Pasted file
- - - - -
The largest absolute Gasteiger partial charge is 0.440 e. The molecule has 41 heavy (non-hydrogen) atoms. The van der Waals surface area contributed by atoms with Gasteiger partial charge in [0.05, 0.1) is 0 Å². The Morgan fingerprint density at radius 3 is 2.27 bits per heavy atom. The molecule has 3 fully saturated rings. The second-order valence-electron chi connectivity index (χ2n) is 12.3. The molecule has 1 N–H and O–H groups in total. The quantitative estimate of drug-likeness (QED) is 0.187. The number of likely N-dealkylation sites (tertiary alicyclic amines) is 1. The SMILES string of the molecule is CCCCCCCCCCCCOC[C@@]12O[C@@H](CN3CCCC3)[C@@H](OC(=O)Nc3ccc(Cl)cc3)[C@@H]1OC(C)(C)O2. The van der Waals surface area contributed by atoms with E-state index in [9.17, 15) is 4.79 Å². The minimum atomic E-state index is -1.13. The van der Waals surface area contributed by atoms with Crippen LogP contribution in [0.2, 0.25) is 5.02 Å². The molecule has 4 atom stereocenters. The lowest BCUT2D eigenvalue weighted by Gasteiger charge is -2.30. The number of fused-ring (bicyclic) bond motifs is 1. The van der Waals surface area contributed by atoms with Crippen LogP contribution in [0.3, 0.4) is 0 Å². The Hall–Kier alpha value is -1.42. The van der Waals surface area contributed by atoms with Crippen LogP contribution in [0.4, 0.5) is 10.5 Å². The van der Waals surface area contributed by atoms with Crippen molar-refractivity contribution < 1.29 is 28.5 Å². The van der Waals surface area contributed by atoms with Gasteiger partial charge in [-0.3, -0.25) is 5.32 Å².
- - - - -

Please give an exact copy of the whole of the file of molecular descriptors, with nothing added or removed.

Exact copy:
The largest absolute Gasteiger partial charge is 0.440 e. The molecule has 41 heavy (non-hydrogen) atoms. The van der Waals surface area contributed by atoms with Gasteiger partial charge in [0.05, 0.1) is 0 Å². The Morgan fingerprint density at radius 3 is 2.27 bits per heavy atom. The molecule has 3 fully saturated rings. The second-order valence-electron chi connectivity index (χ2n) is 12.3. The molecule has 1 N–H and O–H groups in total. The quantitative estimate of drug-likeness (QED) is 0.187. The number of likely N-dealkylation sites (tertiary alicyclic amines) is 1. The SMILES string of the molecule is CCCCCCCCCCCCOC[C@@]12O[C@@H](CN3CCCC3)[C@@H](OC(=O)Nc3ccc(Cl)cc3)[C@@H]1OC(C)(C)O2. The van der Waals surface area contributed by atoms with E-state index in [9.17, 15) is 4.79 Å². The minimum atomic E-state index is -1.13. The van der Waals surface area contributed by atoms with Crippen LogP contribution in [0.2, 0.25) is 5.02 Å². The molecule has 4 atom stereocenters. The lowest BCUT2D eigenvalue weighted by Gasteiger charge is -2.30. The number of fused-ring (bicyclic) bond motifs is 1. The van der Waals surface area contributed by atoms with Crippen LogP contribution in [0.3, 0.4) is 0 Å². The Hall–Kier alpha value is -1.42. The van der Waals surface area contributed by atoms with Crippen LogP contribution in [0.4, 0.5) is 10.5 Å². The van der Waals surface area contributed by atoms with Crippen molar-refractivity contribution < 1.29 is 28.5 Å². The van der Waals surface area contributed by atoms with Gasteiger partial charge in [-0.3, -0.25) is 5.32 Å².